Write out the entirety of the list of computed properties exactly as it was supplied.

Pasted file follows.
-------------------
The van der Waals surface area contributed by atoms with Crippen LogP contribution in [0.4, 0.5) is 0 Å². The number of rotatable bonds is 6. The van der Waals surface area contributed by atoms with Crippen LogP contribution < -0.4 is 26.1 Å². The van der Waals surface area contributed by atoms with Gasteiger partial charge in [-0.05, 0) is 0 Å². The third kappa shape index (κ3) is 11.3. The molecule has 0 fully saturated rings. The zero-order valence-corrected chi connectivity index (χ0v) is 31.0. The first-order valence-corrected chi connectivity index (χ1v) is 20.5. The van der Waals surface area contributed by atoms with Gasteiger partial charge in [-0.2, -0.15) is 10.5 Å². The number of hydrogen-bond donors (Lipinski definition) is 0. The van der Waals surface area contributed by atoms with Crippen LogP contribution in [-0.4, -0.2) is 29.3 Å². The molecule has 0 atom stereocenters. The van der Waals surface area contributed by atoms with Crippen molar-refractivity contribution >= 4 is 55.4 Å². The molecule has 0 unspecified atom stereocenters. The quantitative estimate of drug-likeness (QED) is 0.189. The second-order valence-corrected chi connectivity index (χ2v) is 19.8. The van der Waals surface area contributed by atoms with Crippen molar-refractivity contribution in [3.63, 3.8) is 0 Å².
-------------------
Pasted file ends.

The van der Waals surface area contributed by atoms with Crippen LogP contribution in [0.4, 0.5) is 0 Å². The number of rotatable bonds is 6. The van der Waals surface area contributed by atoms with Crippen LogP contribution < -0.4 is 26.1 Å². The van der Waals surface area contributed by atoms with Gasteiger partial charge in [-0.05, 0) is 0 Å². The third kappa shape index (κ3) is 11.3. The molecule has 0 fully saturated rings. The zero-order valence-corrected chi connectivity index (χ0v) is 31.0. The first-order valence-corrected chi connectivity index (χ1v) is 20.5. The van der Waals surface area contributed by atoms with Gasteiger partial charge in [-0.2, -0.15) is 10.5 Å². The number of hydrogen-bond donors (Lipinski definition) is 0. The van der Waals surface area contributed by atoms with Crippen LogP contribution in [-0.4, -0.2) is 29.3 Å². The molecule has 0 atom stereocenters. The van der Waals surface area contributed by atoms with Crippen molar-refractivity contribution >= 4 is 55.4 Å². The molecule has 0 unspecified atom stereocenters. The quantitative estimate of drug-likeness (QED) is 0.189. The second-order valence-corrected chi connectivity index (χ2v) is 19.8. The van der Waals surface area contributed by atoms with Crippen molar-refractivity contribution in [3.63, 3.8) is 0 Å².